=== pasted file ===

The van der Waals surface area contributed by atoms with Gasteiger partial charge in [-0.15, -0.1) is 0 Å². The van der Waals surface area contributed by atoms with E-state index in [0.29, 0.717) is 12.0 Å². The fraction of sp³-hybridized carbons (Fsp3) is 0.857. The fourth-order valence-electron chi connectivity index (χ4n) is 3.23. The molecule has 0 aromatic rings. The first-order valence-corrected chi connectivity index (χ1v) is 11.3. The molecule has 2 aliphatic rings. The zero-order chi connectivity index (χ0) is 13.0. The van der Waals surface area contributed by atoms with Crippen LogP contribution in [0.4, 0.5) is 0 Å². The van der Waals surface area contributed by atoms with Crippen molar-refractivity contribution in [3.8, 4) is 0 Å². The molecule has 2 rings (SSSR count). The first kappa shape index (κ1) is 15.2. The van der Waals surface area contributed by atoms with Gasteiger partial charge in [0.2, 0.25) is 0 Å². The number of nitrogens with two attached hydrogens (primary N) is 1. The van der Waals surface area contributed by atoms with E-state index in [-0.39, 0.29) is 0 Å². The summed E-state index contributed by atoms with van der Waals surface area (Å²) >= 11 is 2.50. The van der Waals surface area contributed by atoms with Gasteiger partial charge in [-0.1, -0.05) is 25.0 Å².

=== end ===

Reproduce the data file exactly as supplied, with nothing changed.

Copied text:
The van der Waals surface area contributed by atoms with Gasteiger partial charge in [-0.15, -0.1) is 0 Å². The van der Waals surface area contributed by atoms with E-state index in [0.29, 0.717) is 12.0 Å². The fraction of sp³-hybridized carbons (Fsp3) is 0.857. The fourth-order valence-electron chi connectivity index (χ4n) is 3.23. The molecule has 0 aromatic rings. The first-order valence-corrected chi connectivity index (χ1v) is 11.3. The molecule has 2 aliphatic rings. The zero-order chi connectivity index (χ0) is 13.0. The van der Waals surface area contributed by atoms with Crippen LogP contribution in [0.4, 0.5) is 0 Å². The van der Waals surface area contributed by atoms with Crippen molar-refractivity contribution in [3.8, 4) is 0 Å². The molecule has 2 rings (SSSR count). The first kappa shape index (κ1) is 15.2. The van der Waals surface area contributed by atoms with Gasteiger partial charge in [0.2, 0.25) is 0 Å². The number of nitrogens with two attached hydrogens (primary N) is 1. The van der Waals surface area contributed by atoms with E-state index in [-0.39, 0.29) is 0 Å². The summed E-state index contributed by atoms with van der Waals surface area (Å²) >= 11 is 2.50. The van der Waals surface area contributed by atoms with Gasteiger partial charge in [-0.1, -0.05) is 25.0 Å².